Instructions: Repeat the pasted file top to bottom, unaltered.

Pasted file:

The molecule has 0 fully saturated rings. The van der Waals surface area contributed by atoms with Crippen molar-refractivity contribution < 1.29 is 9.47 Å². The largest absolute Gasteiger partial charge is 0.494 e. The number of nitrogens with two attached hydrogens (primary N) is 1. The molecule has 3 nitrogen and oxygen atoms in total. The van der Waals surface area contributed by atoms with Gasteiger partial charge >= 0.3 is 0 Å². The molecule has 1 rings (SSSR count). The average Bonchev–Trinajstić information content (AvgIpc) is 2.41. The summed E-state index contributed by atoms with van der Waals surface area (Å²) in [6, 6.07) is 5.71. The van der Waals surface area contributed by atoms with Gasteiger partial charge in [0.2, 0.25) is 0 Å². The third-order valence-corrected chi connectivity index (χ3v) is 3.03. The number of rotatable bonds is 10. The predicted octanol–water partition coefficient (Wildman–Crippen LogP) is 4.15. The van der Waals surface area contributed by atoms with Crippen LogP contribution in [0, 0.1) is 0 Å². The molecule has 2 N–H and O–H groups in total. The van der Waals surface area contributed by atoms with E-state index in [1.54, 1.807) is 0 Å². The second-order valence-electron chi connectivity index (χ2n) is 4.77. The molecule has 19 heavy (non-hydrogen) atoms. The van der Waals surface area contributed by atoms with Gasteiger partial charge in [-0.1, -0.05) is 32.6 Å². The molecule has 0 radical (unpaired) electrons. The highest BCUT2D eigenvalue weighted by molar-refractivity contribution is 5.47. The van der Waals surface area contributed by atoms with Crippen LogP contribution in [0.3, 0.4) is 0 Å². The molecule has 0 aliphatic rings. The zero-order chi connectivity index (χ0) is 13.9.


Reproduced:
The molecule has 0 fully saturated rings. The van der Waals surface area contributed by atoms with Crippen molar-refractivity contribution < 1.29 is 9.47 Å². The largest absolute Gasteiger partial charge is 0.494 e. The number of nitrogens with two attached hydrogens (primary N) is 1. The molecule has 3 nitrogen and oxygen atoms in total. The van der Waals surface area contributed by atoms with Gasteiger partial charge >= 0.3 is 0 Å². The molecule has 1 rings (SSSR count). The average Bonchev–Trinajstić information content (AvgIpc) is 2.41. The summed E-state index contributed by atoms with van der Waals surface area (Å²) in [6, 6.07) is 5.71. The van der Waals surface area contributed by atoms with Gasteiger partial charge in [0.2, 0.25) is 0 Å². The third-order valence-corrected chi connectivity index (χ3v) is 3.03. The number of rotatable bonds is 10. The predicted octanol–water partition coefficient (Wildman–Crippen LogP) is 4.15. The van der Waals surface area contributed by atoms with Crippen LogP contribution in [0, 0.1) is 0 Å². The molecule has 2 N–H and O–H groups in total. The van der Waals surface area contributed by atoms with E-state index in [1.54, 1.807) is 0 Å². The second-order valence-electron chi connectivity index (χ2n) is 4.77. The molecule has 19 heavy (non-hydrogen) atoms. The van der Waals surface area contributed by atoms with Gasteiger partial charge in [-0.1, -0.05) is 32.6 Å². The molecule has 0 radical (unpaired) electrons. The highest BCUT2D eigenvalue weighted by molar-refractivity contribution is 5.47. The van der Waals surface area contributed by atoms with Crippen LogP contribution in [0.3, 0.4) is 0 Å². The molecule has 0 aliphatic rings. The zero-order chi connectivity index (χ0) is 13.9.